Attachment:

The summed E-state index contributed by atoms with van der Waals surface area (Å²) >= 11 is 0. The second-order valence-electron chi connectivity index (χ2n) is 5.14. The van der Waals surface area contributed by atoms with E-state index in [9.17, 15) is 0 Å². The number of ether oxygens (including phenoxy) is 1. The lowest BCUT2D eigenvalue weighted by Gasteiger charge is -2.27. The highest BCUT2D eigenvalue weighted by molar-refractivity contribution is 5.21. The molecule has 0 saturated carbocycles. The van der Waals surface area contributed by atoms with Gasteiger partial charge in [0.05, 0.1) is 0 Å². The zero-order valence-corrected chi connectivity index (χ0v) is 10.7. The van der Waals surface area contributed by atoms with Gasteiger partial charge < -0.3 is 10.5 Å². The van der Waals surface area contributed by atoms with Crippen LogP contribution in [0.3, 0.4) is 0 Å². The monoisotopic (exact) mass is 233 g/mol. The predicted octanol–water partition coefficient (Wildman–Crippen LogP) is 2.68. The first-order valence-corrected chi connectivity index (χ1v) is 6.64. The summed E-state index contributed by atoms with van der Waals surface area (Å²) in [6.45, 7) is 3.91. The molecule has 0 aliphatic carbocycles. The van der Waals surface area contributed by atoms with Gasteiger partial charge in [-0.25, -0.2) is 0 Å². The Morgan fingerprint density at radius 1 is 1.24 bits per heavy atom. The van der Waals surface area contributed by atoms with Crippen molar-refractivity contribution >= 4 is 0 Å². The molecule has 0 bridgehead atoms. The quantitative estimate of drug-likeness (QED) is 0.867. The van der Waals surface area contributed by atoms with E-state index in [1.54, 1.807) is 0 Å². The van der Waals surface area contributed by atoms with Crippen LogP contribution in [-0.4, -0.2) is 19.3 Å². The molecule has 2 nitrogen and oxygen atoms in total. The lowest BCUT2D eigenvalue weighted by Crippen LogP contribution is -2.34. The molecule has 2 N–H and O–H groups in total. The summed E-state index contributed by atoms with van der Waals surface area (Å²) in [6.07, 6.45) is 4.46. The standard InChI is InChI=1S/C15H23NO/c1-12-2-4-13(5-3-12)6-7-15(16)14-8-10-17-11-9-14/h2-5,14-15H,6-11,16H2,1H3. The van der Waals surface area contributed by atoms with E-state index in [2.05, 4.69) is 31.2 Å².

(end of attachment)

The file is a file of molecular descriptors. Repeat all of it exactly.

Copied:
The summed E-state index contributed by atoms with van der Waals surface area (Å²) >= 11 is 0. The second-order valence-electron chi connectivity index (χ2n) is 5.14. The van der Waals surface area contributed by atoms with E-state index in [9.17, 15) is 0 Å². The number of ether oxygens (including phenoxy) is 1. The lowest BCUT2D eigenvalue weighted by Gasteiger charge is -2.27. The highest BCUT2D eigenvalue weighted by molar-refractivity contribution is 5.21. The molecule has 0 saturated carbocycles. The van der Waals surface area contributed by atoms with Gasteiger partial charge in [0.05, 0.1) is 0 Å². The zero-order valence-corrected chi connectivity index (χ0v) is 10.7. The van der Waals surface area contributed by atoms with Gasteiger partial charge < -0.3 is 10.5 Å². The van der Waals surface area contributed by atoms with Crippen LogP contribution in [0.3, 0.4) is 0 Å². The monoisotopic (exact) mass is 233 g/mol. The predicted octanol–water partition coefficient (Wildman–Crippen LogP) is 2.68. The first-order valence-corrected chi connectivity index (χ1v) is 6.64. The summed E-state index contributed by atoms with van der Waals surface area (Å²) in [6.45, 7) is 3.91. The molecule has 0 aliphatic carbocycles. The van der Waals surface area contributed by atoms with Gasteiger partial charge in [-0.25, -0.2) is 0 Å². The Morgan fingerprint density at radius 1 is 1.24 bits per heavy atom. The van der Waals surface area contributed by atoms with Crippen molar-refractivity contribution >= 4 is 0 Å². The molecule has 0 bridgehead atoms. The quantitative estimate of drug-likeness (QED) is 0.867. The van der Waals surface area contributed by atoms with E-state index in [1.54, 1.807) is 0 Å². The van der Waals surface area contributed by atoms with Crippen LogP contribution in [-0.4, -0.2) is 19.3 Å². The molecule has 2 nitrogen and oxygen atoms in total. The lowest BCUT2D eigenvalue weighted by Crippen LogP contribution is -2.34. The molecule has 2 N–H and O–H groups in total. The summed E-state index contributed by atoms with van der Waals surface area (Å²) in [6.07, 6.45) is 4.46. The standard InChI is InChI=1S/C15H23NO/c1-12-2-4-13(5-3-12)6-7-15(16)14-8-10-17-11-9-14/h2-5,14-15H,6-11,16H2,1H3. The van der Waals surface area contributed by atoms with E-state index in [2.05, 4.69) is 31.2 Å².